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Waiting for the Sun.

August 26, 2020

Here I am patiently waiting for the sun to spark back up so that I can finally either prove my contention that the sun directly controls the ENSO regions/oceans, or find out that my contention is wrong. Luckily for me I inherited my mother’s patience. However, over the last several months I thought of another approach.

The new method is to see if the sparse sunspots which occasionally pop up as the minimum approaches its end have a discernible effect on the ENSO 3.4 region. Prior to this I had to wait for the monthly Silso graphs to come out to see how the trend fit in with changes in temps in the 3.4 region, and the MEI graph. The Silso hemispheric graph though only shows what occurred sis months ago due to the 13 month smoothing applied to the graph.

It finally dawned on me to watch and see if a sunspot had a more immediate discernible effect on temps in the 3.4 region. Here is what I have found since then. Here is Tropical Tidbit’s record of the 3.4 region temps, …

At the end of April and into the first several days of May sunspots appeared in the Northern Hemisphere along with one group of spots in the south. Seemingly as a consequence of the northern sunspots temps in the 3.4 region started to drop steeply. Temps then continue to drop until late May.

After the initial groupings of spots in early May there are no more sunspots until the second of July when a group appears high in the northern hemisphere.

Part II …here it is one month since I started this post. Temps in the 3.4 region have zigged and zagged. Once again they are in negative territory. I added a new thought to the sun/ocean concept. I never gave consideration to H-alpha phages. Now I see that they appear to also have an effect similar to the sunspots. So far the combination of recent sunspots and H-alpha phages continue to precede temperature changes in the ENSO 3.4 region.

The last correlation was an H-alpha phage in the north. The last sunspot turned the corner, but the lesser phage area formed a day later. Following this the 3.4 region temps slowed their decline into negative numbers. Temperatures continued to drop. Then the H-alpha phage disappeared 1.5 days ago. Right after that the rate of the downward shift slowed down considerably Here is Tropical Tidbit’s recent 3.4 chart. …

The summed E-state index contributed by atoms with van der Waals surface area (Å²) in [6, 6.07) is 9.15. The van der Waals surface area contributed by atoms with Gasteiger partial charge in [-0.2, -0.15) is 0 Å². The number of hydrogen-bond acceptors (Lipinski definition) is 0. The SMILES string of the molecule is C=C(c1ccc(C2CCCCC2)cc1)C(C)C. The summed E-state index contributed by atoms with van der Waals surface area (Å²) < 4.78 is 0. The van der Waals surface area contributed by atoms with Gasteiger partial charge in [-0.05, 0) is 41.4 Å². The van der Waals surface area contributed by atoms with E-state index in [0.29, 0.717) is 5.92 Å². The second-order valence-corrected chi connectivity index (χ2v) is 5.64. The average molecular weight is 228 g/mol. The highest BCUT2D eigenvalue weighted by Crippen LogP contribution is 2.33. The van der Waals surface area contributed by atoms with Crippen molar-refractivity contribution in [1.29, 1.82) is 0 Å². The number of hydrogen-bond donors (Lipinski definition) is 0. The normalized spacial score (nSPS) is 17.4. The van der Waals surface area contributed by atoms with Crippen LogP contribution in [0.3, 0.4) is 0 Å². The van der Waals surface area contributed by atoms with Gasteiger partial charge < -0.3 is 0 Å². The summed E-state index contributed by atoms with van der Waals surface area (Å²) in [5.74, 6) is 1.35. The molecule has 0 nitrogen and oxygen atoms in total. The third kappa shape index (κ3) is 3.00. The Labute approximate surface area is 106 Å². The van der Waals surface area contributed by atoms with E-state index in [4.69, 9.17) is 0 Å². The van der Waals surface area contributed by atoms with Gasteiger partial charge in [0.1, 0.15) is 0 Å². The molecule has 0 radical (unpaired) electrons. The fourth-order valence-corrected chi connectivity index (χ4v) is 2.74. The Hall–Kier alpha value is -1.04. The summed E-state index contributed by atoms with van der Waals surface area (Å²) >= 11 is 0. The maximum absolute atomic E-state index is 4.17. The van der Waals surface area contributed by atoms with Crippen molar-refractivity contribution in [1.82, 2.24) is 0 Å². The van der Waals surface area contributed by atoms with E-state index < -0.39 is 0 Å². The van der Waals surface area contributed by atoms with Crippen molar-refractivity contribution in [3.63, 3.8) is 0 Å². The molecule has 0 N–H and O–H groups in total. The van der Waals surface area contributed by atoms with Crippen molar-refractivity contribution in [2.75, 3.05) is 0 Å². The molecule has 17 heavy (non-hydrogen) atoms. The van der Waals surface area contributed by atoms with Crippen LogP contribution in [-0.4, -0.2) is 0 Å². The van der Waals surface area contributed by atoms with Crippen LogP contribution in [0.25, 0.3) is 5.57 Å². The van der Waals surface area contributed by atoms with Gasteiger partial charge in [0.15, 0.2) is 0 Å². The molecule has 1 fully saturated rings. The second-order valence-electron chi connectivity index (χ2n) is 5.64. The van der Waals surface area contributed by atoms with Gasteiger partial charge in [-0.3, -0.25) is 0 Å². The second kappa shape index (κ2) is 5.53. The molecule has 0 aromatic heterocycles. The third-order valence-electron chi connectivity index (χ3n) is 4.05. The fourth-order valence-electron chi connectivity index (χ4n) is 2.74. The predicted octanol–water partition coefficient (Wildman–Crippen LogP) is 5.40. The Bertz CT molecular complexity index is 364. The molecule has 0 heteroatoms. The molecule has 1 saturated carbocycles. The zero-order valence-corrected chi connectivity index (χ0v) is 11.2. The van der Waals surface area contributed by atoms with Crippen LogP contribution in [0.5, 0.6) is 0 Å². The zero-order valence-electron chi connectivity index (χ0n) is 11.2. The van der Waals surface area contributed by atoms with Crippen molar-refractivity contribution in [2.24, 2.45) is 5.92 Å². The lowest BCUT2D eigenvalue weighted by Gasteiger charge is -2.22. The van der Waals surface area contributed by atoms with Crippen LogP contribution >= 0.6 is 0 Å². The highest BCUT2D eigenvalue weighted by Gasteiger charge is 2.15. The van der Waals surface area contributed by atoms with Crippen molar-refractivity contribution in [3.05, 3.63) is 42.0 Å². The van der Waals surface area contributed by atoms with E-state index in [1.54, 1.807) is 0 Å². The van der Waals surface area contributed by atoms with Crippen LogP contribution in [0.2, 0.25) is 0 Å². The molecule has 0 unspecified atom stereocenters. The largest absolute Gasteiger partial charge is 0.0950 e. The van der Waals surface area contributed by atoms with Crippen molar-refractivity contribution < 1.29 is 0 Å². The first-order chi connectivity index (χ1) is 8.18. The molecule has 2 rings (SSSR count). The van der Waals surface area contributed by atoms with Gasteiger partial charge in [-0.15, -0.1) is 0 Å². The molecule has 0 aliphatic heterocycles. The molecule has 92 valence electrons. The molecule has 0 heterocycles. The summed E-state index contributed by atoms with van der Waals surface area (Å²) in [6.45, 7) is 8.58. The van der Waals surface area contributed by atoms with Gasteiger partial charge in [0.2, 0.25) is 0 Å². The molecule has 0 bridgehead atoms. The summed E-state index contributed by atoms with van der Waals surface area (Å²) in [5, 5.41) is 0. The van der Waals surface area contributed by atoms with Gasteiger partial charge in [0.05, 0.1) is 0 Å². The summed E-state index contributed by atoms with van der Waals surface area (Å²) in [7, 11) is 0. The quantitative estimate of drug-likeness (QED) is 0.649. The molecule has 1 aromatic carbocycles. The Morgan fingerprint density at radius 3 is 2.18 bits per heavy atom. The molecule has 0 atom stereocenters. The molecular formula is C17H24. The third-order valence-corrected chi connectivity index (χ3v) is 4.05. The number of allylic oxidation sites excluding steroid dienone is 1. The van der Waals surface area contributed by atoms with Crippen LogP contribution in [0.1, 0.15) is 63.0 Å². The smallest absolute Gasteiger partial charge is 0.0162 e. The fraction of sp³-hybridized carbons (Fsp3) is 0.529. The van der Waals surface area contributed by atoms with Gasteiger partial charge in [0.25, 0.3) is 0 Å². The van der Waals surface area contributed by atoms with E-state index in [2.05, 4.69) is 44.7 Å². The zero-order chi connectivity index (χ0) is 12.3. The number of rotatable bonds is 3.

So far, the coincidental correlation between sunspots/H-alpha phages remains unbroken since the end of April. I would forecast that temps will stay flat or even move up slightly until the next sunspot groups appears. I am going to use this post as a page to update how the correlation progresses as the sun comes back to life.

September 4th …a sunspot is due to return in the northern hemisphere of the sun within a day or two. This should cause temps in the 3.4 region to drop down to -1.0 C or slightly lower by the middle of the month. This will be a good test.

Sept 6th …the sunspot faded away before coming into view. Temps in the 3.4 region see sawed a bit ending up in a slight dip. The main ocean surface current is running strong along the Equator. That should continue to drive the impending strong La Nina which is steadily developing. …

Sept 12th …there has been a spot in the south which did not turn into a sunspot, but has held together for about 5 days now. Temps in the 3.4 region stopped dropping at this same time. Since then the graph has moved sideways for those five days. Did this almost sunspot cause temps to stop falling? …

The flow of the westward current at the equator has slowed down over the last 4 days. The cold waters of the developing La Nina have started mixing with local warmer waters instead of streaming fully to the west. Still the tip of the La Nina cold current has stretched most of the way across the Pacific. I expect that there will not be much change in 3.4 region temps until the next group of sunspots show themselves. If the spotless sun continues then temps should rise slightly, especially now that the westwatrd current flow has slowed down.

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